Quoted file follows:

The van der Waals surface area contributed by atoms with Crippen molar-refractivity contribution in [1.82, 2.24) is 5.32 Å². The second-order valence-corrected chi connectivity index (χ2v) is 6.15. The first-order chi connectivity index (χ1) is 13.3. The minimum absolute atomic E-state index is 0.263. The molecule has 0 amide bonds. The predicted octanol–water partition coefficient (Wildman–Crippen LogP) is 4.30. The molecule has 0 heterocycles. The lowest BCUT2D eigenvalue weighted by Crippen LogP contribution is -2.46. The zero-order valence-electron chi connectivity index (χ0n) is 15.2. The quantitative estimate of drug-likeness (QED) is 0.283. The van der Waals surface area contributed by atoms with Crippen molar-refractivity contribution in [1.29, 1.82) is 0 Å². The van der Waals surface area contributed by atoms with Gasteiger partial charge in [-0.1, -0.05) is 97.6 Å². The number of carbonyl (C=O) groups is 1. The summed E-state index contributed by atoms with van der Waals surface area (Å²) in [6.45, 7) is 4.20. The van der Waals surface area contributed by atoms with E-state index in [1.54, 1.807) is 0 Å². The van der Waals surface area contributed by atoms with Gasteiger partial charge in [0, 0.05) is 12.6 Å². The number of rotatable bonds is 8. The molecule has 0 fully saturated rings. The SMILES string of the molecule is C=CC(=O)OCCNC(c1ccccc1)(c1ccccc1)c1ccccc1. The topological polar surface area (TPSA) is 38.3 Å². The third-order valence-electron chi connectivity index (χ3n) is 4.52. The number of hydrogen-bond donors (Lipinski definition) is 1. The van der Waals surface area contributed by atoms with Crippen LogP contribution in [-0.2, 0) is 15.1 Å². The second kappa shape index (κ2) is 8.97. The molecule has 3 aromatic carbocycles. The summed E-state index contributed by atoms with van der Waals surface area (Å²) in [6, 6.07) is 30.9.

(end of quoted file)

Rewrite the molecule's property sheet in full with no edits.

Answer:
The van der Waals surface area contributed by atoms with Crippen molar-refractivity contribution in [1.82, 2.24) is 5.32 Å². The second-order valence-corrected chi connectivity index (χ2v) is 6.15. The first-order chi connectivity index (χ1) is 13.3. The minimum absolute atomic E-state index is 0.263. The molecule has 0 amide bonds. The predicted octanol–water partition coefficient (Wildman–Crippen LogP) is 4.30. The molecule has 0 heterocycles. The lowest BCUT2D eigenvalue weighted by Crippen LogP contribution is -2.46. The zero-order valence-electron chi connectivity index (χ0n) is 15.2. The quantitative estimate of drug-likeness (QED) is 0.283. The van der Waals surface area contributed by atoms with Crippen molar-refractivity contribution in [1.29, 1.82) is 0 Å². The van der Waals surface area contributed by atoms with Gasteiger partial charge in [-0.1, -0.05) is 97.6 Å². The number of carbonyl (C=O) groups is 1. The summed E-state index contributed by atoms with van der Waals surface area (Å²) in [6.45, 7) is 4.20. The van der Waals surface area contributed by atoms with E-state index in [1.54, 1.807) is 0 Å². The van der Waals surface area contributed by atoms with Gasteiger partial charge in [0, 0.05) is 12.6 Å². The number of rotatable bonds is 8. The molecule has 0 fully saturated rings. The SMILES string of the molecule is C=CC(=O)OCCNC(c1ccccc1)(c1ccccc1)c1ccccc1. The topological polar surface area (TPSA) is 38.3 Å². The third-order valence-electron chi connectivity index (χ3n) is 4.52. The number of hydrogen-bond donors (Lipinski definition) is 1. The van der Waals surface area contributed by atoms with Crippen LogP contribution in [-0.2, 0) is 15.1 Å². The second kappa shape index (κ2) is 8.97. The molecule has 3 aromatic carbocycles. The summed E-state index contributed by atoms with van der Waals surface area (Å²) in [6, 6.07) is 30.9.